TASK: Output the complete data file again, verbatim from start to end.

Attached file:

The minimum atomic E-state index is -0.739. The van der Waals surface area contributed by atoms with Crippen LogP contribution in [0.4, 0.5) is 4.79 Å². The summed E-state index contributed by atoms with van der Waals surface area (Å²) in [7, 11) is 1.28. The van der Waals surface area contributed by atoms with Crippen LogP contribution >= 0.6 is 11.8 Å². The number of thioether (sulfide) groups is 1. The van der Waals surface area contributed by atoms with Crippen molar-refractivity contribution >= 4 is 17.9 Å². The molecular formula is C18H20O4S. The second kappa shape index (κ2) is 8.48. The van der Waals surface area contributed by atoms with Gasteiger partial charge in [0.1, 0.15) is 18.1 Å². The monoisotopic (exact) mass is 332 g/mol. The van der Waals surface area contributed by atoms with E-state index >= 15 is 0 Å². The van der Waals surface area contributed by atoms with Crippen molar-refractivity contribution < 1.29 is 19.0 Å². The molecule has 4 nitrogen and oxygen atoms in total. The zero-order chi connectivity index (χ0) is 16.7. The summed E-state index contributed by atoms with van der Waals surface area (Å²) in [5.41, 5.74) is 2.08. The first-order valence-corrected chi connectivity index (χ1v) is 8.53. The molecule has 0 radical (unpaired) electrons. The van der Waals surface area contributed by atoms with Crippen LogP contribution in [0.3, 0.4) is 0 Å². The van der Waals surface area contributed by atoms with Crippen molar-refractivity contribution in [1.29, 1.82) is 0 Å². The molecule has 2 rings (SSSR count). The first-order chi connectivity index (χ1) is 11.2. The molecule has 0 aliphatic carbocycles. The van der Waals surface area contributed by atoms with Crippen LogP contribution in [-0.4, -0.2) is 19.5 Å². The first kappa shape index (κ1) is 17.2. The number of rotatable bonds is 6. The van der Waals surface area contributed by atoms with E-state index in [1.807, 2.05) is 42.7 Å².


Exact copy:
The minimum atomic E-state index is -0.739. The van der Waals surface area contributed by atoms with Crippen LogP contribution in [0.4, 0.5) is 4.79 Å². The summed E-state index contributed by atoms with van der Waals surface area (Å²) in [7, 11) is 1.28. The van der Waals surface area contributed by atoms with Crippen LogP contribution >= 0.6 is 11.8 Å². The number of thioether (sulfide) groups is 1. The van der Waals surface area contributed by atoms with Crippen molar-refractivity contribution >= 4 is 17.9 Å². The molecular formula is C18H20O4S. The second kappa shape index (κ2) is 8.48. The van der Waals surface area contributed by atoms with Gasteiger partial charge in [0.1, 0.15) is 18.1 Å². The monoisotopic (exact) mass is 332 g/mol. The van der Waals surface area contributed by atoms with E-state index >= 15 is 0 Å². The van der Waals surface area contributed by atoms with Crippen molar-refractivity contribution < 1.29 is 19.0 Å². The molecule has 4 nitrogen and oxygen atoms in total. The zero-order chi connectivity index (χ0) is 16.7. The summed E-state index contributed by atoms with van der Waals surface area (Å²) in [5.41, 5.74) is 2.08. The first-order valence-corrected chi connectivity index (χ1v) is 8.53. The molecule has 0 radical (unpaired) electrons. The van der Waals surface area contributed by atoms with Crippen LogP contribution in [0.3, 0.4) is 0 Å². The van der Waals surface area contributed by atoms with Crippen molar-refractivity contribution in [1.29, 1.82) is 0 Å². The molecule has 2 rings (SSSR count). The first-order chi connectivity index (χ1) is 11.2. The molecule has 0 aliphatic carbocycles. The van der Waals surface area contributed by atoms with Crippen LogP contribution in [-0.4, -0.2) is 19.5 Å². The first kappa shape index (κ1) is 17.2. The number of rotatable bonds is 6. The van der Waals surface area contributed by atoms with E-state index in [1.807, 2.05) is 42.7 Å².